The Cochrane Review Clinically-indicated replacement versus routine replacement of peripheral venous catheters is an update of a review previously published in April 2013, and first published in 2010 from the Cochrane Vascular Group.
The review found significant evidence that routinely changing or replacing peripheral venous catheters is no better than replacing when clinically indicated. The Group has reported that this evidence has a potential cost saving to the NHS of £40 million over a five-year period.
Here’s its story from publication to informing policy.
How it began
Most hospital patients receive fluids or medications via an intravenous catheter at some time during their hospital stay. An intravenous catheter (also called an IV drip or intravenous cannula) is a short, hollow tube placed in the vein to allow administration of medications, fluids, or nutrients directly into the bloodstream.
The US Centers for Disease Control guidelines recommend replacement of peripheral intravenous (IV) catheters no more frequently than every 72-96 hours - ie every 3-4 days. Routine replacement is thought to reduce the risk of phlebitis and bloodstream infection. Catheter insertion is an unpleasant experience for patients, and replacement may be unnecessary if the catheter remains functional and there are no signs of inflammation.
The Cochrane researchers wanted to assess the effects of removing peripheral IV catheters when clinically indicated, compared with removing and re-siting the catheter routinely.
The Cochrane Review found no evidence of benefit to support the widespread current practice of changing catheters routinely.
Upon assessment of these findings, healthcare organizations may consider changing to a policy whereby catheters are changed only if clinically indicated. This would provide significant cost savings, and would also spare patients the unnecessary pain of routine re-sites in the absence of clinical indications. To minimize peripheral catheter-related complications in the context this revised procedure, insertions site should be inspected at each shift change and catheters removed if signs of inflammation, infiltration, or blockage are present.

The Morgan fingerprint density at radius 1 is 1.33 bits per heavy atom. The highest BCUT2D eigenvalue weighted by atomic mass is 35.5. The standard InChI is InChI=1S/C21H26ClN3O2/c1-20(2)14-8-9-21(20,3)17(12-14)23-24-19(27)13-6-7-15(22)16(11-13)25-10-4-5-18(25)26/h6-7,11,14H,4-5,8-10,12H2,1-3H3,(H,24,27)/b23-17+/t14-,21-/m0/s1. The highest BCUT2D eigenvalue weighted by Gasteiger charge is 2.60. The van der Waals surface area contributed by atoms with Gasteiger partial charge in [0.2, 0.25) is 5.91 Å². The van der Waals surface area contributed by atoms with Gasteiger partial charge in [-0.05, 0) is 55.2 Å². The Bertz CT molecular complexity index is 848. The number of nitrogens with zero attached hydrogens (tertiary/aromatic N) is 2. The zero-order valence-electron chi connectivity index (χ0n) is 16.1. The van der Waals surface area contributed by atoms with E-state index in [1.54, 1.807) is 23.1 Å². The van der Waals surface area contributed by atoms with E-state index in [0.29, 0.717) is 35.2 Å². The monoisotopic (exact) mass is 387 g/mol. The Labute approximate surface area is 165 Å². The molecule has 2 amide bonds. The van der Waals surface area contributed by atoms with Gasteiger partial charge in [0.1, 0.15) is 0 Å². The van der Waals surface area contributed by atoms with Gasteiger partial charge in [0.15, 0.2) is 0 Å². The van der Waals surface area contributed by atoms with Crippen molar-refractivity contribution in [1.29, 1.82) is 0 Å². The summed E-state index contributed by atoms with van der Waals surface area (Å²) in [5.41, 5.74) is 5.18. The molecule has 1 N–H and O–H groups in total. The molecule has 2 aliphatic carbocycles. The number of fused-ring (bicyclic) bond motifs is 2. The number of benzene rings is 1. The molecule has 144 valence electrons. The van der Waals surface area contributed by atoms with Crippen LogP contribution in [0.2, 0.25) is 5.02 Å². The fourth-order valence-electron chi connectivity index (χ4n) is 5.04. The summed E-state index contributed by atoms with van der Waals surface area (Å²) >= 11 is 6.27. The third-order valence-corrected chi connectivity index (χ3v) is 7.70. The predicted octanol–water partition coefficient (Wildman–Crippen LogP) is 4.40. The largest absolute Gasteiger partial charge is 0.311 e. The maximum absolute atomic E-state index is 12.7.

This Cochrane Review directly informed two recommendations (IVAD29 and IVAD28) in the UK's National Institute for Health and Clinical Excellence (NICE) accredited national guideline for preventing healthcare-associated infections in National Health Service (NHS) hospitals in England (Epic3). These recommended implementing a clinically indicated strategy rather than routine replacement.
A recent cost analysis to asses how much adopting this evidence-based practice would save the NHS came to the following conclusions:
“To implement clinically indicated replacement of peripheral catheters, hospitals that currently undertake routine catheter replacement practice will need to update their policy… . [I]f only one-third of the 11.5 million hospital admissions to NHS England hospitals every year required peripheral venous catheterization for more than three days, the expected population for the proposed strategy implementation over five years would be around 20 million patients. Accordingly, we calculate that if the clinically indicated strategy was fully implemented in all NHS hospitals in England, then the cost savings to the system would be around ₤40 million over five years.”
Webster J, Osborne S, Rickard CM, New K. Clinically-indicated replacement versus routine replacement of peripheral venous catheters. Cochrane Database of Systematic Reviews 2015, Issue 8. Art. No.: CD007798. DOI: 10.1002/14651858.CD007798.pub4
Tuffaha HW, Rickard CM, Inwood S, Gordon L, Scuffham P. The epic3 recommendation that clinically indicated replacement of peripheral venous catheters is safe and cost-saving: how much would the NHS save? J Hosp Infect 2014;87(3):183-4. doi: 10.1016/j.jhin.2014.04.004.
Loveday HP, Wilson JA, Pratt RJ, Golsorkhi M, Tingle A, Browne J, Prieto J, Wilcox M. epic3: National Evidence-Based Guidelines for Preventing Healthcare-Associated Infections in NHS Hospitals in England. London: Richard Wells Research Centre, University of West London; 2013. Journal of Hospital Infection 2014; 86S1: S1-70.
Evidence impact first identified as a NICE Cochrane Quality & Productivity case study recommendation (31 October 2011) (Cochrane Review 2010 version)